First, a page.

New Science Building To Open in July
By Furrah Qureshi
May 16, 2011 — The highly-anticipated Papadakis Integrated Sciences Building (PISB) is now in the final stages of development and is slated to open its doors in July 2011. Located at the intersection of 33rd and Chestnut Streets, this impressive landmark will serve students in biology courses, as well as organic chemistry and biomedical engineering labs. The building will offer much-needed lab space and will feature a four-story biowall in the atrium, which is the first of its kind in a US university. The facility will also be the first Silver LEED-certified building by the U.S. Green Building Council on Drexel’s campus.
The history of the biology department mirrors the quick rise of the PISB. In the past decade, the number of incoming biology majors has more than quadrupled, from 50 in 2001 to 261 in 2010. Unfortunately, the current campus offerings haven’t always met the needs of the proliferating science community. Biology majors almost unanimously agree more lab space and better resources are needed at Drexel. The PISB addresses students’ concerns head on and will offer eight teaching labs on the first two floors—that’s double the amount of space they currently have.
Neeraj Sebastian, a senior Biology major and member of the TriBeta Biological Honor Society, says that even though he will graduate before the building open, he still supports the initiative behind it.
“The PISB will reflect the needs of 21st century science,” Sebastian said. “It will make the Bio program so much more exciting because it brings both the students and faculty under one roof and will create a much stronger sense of community…The labs are designed in such a way that there will be more interaction among students and faculty and this will make students more aware of the research being conducted by the faculty, as well as make them more informed about their major.”
The biology department has also introduced a new curriculum to streamline and improve the Drexel experience for biology majors.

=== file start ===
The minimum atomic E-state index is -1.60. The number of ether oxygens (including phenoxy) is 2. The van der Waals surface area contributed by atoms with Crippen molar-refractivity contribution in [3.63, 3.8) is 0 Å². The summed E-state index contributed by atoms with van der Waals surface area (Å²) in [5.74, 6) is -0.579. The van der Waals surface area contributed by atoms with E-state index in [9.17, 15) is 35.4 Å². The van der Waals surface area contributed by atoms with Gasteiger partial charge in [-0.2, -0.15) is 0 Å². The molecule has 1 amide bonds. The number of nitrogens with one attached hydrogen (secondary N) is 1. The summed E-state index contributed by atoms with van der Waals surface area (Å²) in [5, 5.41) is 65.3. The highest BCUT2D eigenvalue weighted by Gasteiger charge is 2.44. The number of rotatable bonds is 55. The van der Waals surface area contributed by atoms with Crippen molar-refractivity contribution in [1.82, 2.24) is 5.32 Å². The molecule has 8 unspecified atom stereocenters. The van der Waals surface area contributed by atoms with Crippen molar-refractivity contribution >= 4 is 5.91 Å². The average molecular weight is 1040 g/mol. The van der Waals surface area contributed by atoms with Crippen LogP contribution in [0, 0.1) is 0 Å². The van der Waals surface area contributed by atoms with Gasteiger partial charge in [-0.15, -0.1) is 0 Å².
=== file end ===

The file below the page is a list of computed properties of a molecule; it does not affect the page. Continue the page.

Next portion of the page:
According to Dr. Aleister Saunders, associate head of biology, the new curriculum “addresses the fact that biology is a very broad field…and that different individuals have their own interests. It also gives students more free credits, which makes pursuing a minor easier.”
Sean Miller, a junior biology major, sees the PISB as a way to enhance research experiences at Drexel: “I am excited about biology research these days because the rate of technological advancement has led to novel scientific discoveries and the development of fields such as genomics and proteomics,” he said.
“These fields will continue to enhance our understanding of the world around us at the molecular level [and will] open up more opportunities for research and career paths for future scientists.”
Saunders explained the ways in which the most buzzed about aspect of the building, the biowall, will provide a boon for research.
“Even though it hasn't been built yet, certain aspects of the biowall have already become an active research project with undergraduate involvement,” Saunders said. “Drs. [Jacob] Russell, [Shivanthi] Anandan and [Michael] Waring are leading this initial project, but there is an enormous potential for further interdisciplinary research” he said.
Students and professors have already begun to incorporate the biowall into the biology curriculum: “The botanical and microbiological aspects of the biowall will become parts of a number of biology courses. The engineering aspects will become part of architectural engineering courses, [namely] Indoor Comfort Analysis and Indoor Air Quality,” said Saunders.
The biowall is only one of the PISB’s many unique features, which can be named by donating in honor of an alumnus/a, professor or family member. Faculty research labs, lounges, the auditorium and study areas can all be named as well. A more comprehensive list of naming opportunities can be found on the Office of Institutional Advancement website.
Click on the images below for a larger size.
Furrah Qureshi '15 is a B.S./M.S. student working on her degrees in English and Communication concurrently. She was previously the Editor-in-Chief of The Triangle. After graduation, she hopes to attend law school and pursue a career in litigation.